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What’s in a Name: Our Only Label Should Be Our Name: Avoiding the Stereotypes

Contributed By: Kim Davis, Educational Consultant

“Labeling is a process of creating descriptors to identify persons who differ from the norm. Normal is a broad relative term. Everyone is different in some way from someone else” (Darrow and White).

“Labeling is definitive; once we say it then it holds meaning” (Namka).

How many labels do we use in a day without conscious thought? The student, the teacher, the therapist, or the principal are labels that conjure up images of who those people may be, what they look like and how they might act. What are the labels that might be applied to us? Would we like them? Do the labels describe every aspect of who we are? Are we more reluctant to claim some labels and not others? How do we feel when we are labeled and categorized?

Now, think about the students in special education and their labels; the identified students, the severes, the BDs and, of course, the autistics!! What images or feelings do those labels create? What do labels do? How are they used? Are they helpful? Labels can be helpful, but can also become dangerous. They can create stereotyped images based on collective thinking, hearsay, bias, fears, and the inability to separate the person from the disability or behaviors that may occur. As Mike Squires stated in his article, “Labels: A Liability of Disability”, “lumping a diverse group of people together… discards all sense of identity.”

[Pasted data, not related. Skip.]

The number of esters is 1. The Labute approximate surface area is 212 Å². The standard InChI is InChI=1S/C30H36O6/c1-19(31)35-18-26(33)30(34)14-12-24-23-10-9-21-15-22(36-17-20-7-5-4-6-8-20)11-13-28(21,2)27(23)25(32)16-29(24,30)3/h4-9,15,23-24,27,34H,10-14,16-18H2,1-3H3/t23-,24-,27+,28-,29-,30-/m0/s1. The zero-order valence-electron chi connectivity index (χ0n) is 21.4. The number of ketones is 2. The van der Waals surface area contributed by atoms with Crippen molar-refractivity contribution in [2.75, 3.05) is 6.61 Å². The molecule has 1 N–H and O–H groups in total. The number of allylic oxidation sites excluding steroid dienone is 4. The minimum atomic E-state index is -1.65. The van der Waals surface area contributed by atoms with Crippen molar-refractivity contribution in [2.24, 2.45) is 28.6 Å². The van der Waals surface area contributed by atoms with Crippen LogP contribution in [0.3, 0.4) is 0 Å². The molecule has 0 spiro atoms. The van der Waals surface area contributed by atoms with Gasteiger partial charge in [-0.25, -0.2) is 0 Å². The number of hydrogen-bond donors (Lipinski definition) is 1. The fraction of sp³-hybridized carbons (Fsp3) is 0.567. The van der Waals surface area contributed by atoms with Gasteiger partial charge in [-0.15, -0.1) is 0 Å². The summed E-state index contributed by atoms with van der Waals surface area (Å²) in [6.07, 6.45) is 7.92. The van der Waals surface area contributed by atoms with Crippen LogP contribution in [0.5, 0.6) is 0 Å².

Why Do We Use Labels?

So, why do we use labels? Perhaps “there are some positive aspects to labeling a person’s disability. Labels are sometimes used as a prerequisite to receiving federal funding or to acknowledging accommodations that must be made for a person with a disability” (Cassidy & Sims, 1990 in Darrow and White). Yet, a disability label is simply a medical and educational diagnosis. When people with disabilities are referred to by their medical or educational diagnosis, we have devalued them as human beings. For many people with disabilities, their medical diagnoses define who they are (Snow, 2003). While labels are often useful in communication with other professionals and in determining services for persons with a disability, they rarely tell us much about the person (Darrow & Hurt, 1998).

In his book, Learning to Listen, Herb Lovett (1996) illustrates how labels are often used. When Herb asked the staff at an institution about a specific woman, the response was:

This client is a left handed 32 year old Caucasian female, tending to obesity with a history of grand mal seizures, borderline personality disorder, depression and impaired intellectual functioning. She is currently a resident at the Dixon county developmental center where she is being treated with Haldol and Dilantin. Her day is spent at a community vocational training program when she is delusional, withdrawn, and both verbally and physically aggressive.